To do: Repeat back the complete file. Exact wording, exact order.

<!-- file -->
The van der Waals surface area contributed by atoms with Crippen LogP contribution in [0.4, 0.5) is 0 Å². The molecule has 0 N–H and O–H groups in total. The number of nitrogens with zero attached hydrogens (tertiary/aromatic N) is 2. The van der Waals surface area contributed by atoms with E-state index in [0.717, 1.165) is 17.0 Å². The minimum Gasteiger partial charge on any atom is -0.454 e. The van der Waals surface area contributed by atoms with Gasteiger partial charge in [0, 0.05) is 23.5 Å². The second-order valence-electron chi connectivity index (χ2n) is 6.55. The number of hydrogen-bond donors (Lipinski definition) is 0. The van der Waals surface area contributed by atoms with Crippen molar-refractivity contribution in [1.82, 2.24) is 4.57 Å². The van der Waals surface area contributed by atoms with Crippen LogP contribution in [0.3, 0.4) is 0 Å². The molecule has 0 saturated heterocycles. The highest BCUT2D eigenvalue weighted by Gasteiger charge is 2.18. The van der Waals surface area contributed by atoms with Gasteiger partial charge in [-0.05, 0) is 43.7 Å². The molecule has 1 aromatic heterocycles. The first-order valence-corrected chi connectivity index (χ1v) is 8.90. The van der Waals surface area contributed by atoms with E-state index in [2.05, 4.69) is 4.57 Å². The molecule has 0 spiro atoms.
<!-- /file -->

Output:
The van der Waals surface area contributed by atoms with Crippen LogP contribution in [0.4, 0.5) is 0 Å². The molecule has 0 N–H and O–H groups in total. The number of nitrogens with zero attached hydrogens (tertiary/aromatic N) is 2. The van der Waals surface area contributed by atoms with E-state index in [0.717, 1.165) is 17.0 Å². The minimum Gasteiger partial charge on any atom is -0.454 e. The van der Waals surface area contributed by atoms with Gasteiger partial charge in [0, 0.05) is 23.5 Å². The second-order valence-electron chi connectivity index (χ2n) is 6.55. The number of hydrogen-bond donors (Lipinski definition) is 0. The van der Waals surface area contributed by atoms with Crippen molar-refractivity contribution in [1.82, 2.24) is 4.57 Å². The van der Waals surface area contributed by atoms with Crippen LogP contribution in [0.3, 0.4) is 0 Å². The molecule has 0 saturated heterocycles. The highest BCUT2D eigenvalue weighted by Gasteiger charge is 2.18. The van der Waals surface area contributed by atoms with Gasteiger partial charge in [-0.05, 0) is 43.7 Å². The molecule has 1 aromatic heterocycles. The first-order valence-corrected chi connectivity index (χ1v) is 8.90. The van der Waals surface area contributed by atoms with E-state index in [2.05, 4.69) is 4.57 Å². The molecule has 0 spiro atoms.